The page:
September 2015
Volume 15, Issue 12
Vision Sciences Society Annual Meeting Abstract  |   September 2015
Electrophysiological indices of learned distractor suppression
Author Affiliations
  • Joshua Cosman
    Vanderbilt University Department of Psychology
  • Geoffrey Woodman
    Vanderbilt University Department of Psychology
Journal of Vision September 2015, Vol.15, 319. doi:
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      Joshua Cosman, Geoffrey Woodman; Electrophysiological indices of learned distractor suppression. Journal of Vision 2015;15(12):319.

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      © ARVO (1962-2015); The Authors (2016-present)

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The extent to which a salient distractor captures attention during visual search depends on a number of bottom-up and top-down factors. We have recently demonstrated that in order to effectively overcome attentional capture individuals must learn to ignore distractor-defining features, with behavioral capture effects decreasing as exposure to these features increases. In the current work, we examined the electrophysiological signature of this distractor-related learning process, examining ERP components related to both attentional selection (N2pc) and distractor suppression (Pd). Participants performed a simple visual search task in which they searched heterogeneous displays for a shape-defined target while ignoring a salient color singleton distractor that appeared on half of trials. Critically, we manipulated participants’ ability to learn distractor-defining features from block to block. In fixed distractor blocks distractor color was held constant throughout block, allowing participants the opportunity to learn and suppress the distractor-defining feature. Conversely, in random distractor blocks distractor color varied unpredictably from trial to trial, eliminating the ability of participants to learn a specific distractor-defining feature. In random distractor blocks we observed behavioral capture effects and an N2pc to the distractor item, suggesting that the distractor captured attention. In contrast, in fixed color blocks we observed a decrease in behavioral capture effects and a Pd to the distractor item, suggesting that participants were able to learn distractor-defining features and use this information to attenuate the influence of the distractor on performance. In addition, in fixed blocks the Pd emerged after ~15 trials of exposure to the distractor, suggesting a rapid learning process enabling distractor suppression. This is consistent with behavioral results showing that the effectiveness of top-down control over attentional capture relies on having sufficient exposure to distractor defining features, and underscores the importance of feature-based learning processes in attentional control.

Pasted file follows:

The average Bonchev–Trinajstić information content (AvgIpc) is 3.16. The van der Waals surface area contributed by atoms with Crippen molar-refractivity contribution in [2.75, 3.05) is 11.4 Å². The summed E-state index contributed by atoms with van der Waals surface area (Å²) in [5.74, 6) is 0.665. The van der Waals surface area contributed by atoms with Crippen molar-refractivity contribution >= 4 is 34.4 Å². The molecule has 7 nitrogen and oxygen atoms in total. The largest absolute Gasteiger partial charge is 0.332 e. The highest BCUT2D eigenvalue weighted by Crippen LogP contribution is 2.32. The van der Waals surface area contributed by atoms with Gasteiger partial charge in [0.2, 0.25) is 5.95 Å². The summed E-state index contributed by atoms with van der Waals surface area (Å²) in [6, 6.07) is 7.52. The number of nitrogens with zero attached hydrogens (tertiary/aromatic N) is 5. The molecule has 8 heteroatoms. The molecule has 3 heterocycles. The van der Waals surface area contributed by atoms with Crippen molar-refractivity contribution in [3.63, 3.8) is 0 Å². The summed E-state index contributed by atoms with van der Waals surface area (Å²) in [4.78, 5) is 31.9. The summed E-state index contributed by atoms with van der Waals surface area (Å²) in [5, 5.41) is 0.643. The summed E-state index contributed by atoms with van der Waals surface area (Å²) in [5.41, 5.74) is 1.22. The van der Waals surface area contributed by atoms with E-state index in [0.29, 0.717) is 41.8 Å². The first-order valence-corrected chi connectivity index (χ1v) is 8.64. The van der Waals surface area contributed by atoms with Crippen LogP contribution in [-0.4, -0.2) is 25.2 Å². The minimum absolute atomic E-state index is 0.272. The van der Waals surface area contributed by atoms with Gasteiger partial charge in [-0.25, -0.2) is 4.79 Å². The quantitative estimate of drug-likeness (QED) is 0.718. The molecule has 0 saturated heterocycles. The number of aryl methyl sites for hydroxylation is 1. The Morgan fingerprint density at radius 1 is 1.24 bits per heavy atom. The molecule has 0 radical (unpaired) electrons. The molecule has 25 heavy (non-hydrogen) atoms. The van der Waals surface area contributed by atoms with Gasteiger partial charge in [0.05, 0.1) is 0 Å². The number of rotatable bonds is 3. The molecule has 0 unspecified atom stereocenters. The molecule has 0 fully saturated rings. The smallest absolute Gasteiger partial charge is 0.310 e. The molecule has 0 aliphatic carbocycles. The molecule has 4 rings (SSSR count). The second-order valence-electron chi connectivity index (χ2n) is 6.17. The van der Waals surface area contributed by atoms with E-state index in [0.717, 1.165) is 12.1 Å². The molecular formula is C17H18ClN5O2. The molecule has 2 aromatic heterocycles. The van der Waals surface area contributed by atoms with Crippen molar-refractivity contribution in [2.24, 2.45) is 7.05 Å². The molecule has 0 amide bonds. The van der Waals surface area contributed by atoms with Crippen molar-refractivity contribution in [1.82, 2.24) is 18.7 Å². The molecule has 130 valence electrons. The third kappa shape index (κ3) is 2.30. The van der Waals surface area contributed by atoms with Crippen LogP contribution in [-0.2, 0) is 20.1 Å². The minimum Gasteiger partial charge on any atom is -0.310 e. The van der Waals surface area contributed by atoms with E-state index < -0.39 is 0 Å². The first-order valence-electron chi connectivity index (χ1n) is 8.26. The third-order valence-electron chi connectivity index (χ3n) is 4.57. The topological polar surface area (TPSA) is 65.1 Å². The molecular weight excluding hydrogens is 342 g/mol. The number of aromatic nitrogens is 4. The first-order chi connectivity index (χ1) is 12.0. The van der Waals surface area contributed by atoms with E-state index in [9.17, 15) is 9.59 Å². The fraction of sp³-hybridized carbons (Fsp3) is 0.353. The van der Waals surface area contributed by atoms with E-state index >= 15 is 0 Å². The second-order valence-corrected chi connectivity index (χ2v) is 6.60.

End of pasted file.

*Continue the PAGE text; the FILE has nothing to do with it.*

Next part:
Meeting abstract presented at VSS 2015


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